Hardware hackathon hopes for new ideas on 3D printers, robots

Hack-A-Day is offering $200,000 in rewards for open-source hardware innovations

A global hardware hackathon is asking entrants to "Build the Future," without placing restraints on what that means apart from a short list of qualifying rules.

The 40-day hackathon, organized by Hack-A-Day, offers prize money of around US$200,000. The goal is to engage enthusiasts and do-it-yourselfers to make open-source hardware or electronics that can be easily and inexpensively reproduced, and ideally, connect to the Internet.

About 250 entries have already been submitted including projects for 3D printers, robots, cars and automation. Most projects use inexpensive microcontrollers and the Arduino software and hardware prototyping platform.

One entry is the TOME mobile 3D printer, which could be the "ideal tool for field hospitals short on supplies and nomadic engineers alike," according to the project description.

Another entry is for a useful radiation monitoring device that can also collect and compile radiation levels through other meters connected to the Internet.

A prototype open-source smartwatch from Walltech has a 1.5-inch OLED display and can sync with smartphones to receive text messages, phone notifications and SMSes. It has Bluetooth 4.0 capabilities and an SD-card slot.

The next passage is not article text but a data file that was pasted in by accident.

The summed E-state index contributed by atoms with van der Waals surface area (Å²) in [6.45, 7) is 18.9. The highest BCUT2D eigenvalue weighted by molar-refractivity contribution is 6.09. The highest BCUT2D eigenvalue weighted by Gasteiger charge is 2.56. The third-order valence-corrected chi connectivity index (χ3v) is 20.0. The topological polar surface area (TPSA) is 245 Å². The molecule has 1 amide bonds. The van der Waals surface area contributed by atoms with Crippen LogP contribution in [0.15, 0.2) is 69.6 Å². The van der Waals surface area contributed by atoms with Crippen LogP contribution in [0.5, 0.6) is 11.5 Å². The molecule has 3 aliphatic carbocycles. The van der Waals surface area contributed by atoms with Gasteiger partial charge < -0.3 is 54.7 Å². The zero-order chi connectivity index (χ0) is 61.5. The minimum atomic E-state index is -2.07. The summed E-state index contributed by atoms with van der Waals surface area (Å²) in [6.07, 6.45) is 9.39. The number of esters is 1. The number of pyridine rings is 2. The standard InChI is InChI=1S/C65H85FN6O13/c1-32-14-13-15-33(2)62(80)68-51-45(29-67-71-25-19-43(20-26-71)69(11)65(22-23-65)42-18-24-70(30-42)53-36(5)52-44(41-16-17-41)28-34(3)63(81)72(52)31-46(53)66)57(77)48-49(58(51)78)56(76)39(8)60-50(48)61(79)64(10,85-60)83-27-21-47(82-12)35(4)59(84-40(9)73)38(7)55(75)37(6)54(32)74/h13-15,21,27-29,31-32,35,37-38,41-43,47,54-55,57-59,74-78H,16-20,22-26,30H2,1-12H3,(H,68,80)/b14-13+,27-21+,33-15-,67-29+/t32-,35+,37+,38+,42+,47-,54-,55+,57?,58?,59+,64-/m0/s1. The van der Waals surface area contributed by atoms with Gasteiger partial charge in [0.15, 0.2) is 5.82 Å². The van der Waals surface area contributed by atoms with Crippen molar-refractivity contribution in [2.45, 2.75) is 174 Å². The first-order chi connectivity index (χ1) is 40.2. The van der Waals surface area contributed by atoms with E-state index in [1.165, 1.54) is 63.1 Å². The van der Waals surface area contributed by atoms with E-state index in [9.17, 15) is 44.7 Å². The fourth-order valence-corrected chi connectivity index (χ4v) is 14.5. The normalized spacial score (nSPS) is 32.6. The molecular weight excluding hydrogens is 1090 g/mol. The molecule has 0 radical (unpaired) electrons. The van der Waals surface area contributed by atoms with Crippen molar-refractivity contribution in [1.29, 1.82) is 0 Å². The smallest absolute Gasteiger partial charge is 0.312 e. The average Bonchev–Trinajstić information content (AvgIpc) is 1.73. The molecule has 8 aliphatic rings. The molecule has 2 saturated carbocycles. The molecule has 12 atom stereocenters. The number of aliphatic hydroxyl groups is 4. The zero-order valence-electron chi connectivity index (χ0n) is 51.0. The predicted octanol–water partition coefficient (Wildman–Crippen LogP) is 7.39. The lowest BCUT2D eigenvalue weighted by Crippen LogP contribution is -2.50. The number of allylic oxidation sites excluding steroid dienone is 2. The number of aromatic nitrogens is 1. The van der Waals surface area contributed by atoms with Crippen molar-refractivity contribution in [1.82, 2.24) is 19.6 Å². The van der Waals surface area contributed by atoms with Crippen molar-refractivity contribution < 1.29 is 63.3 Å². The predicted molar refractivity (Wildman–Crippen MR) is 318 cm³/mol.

Propeddle has submitted a software-defined computer, which can be customized to meet specific uses. The computer has basic circuitry and has simulated an Apple I, the project page said.

A pair of Skype-controlled robots have also been submitted, which involve robots with eyes through cameras in tablets. The robots cost up to $300 to make. "Doesn't matter you have a bomb to disarm or kid to play with from a distance, Skype robot is at your disposal," the project page says.

One of the more popular projects is the impractical SMS printer, which can print text messages off a smartphone on a thermal printer. And the Internet-connected Wi-Fi Puppy condo helps track dog movement and shut lights on or off.

The last day to submit entries is Aug. 4. Judges will then choose five finalists, who will have about a month to finish their designs and complete project documentation. They'll each make a video no more than 10 minutes "showing off all that you have accomplished, publish everything you can about the project, and sing the praises of your work from the hilltops."

The winner will be announced in November at Electronica in Munich.

Agam Shah covers PCs, tablets, servers, chips and semiconductors for IDG News Service. Follow Agam on Twitter at @agamsh. Agam's e-mail address is agam_shah@idg.com

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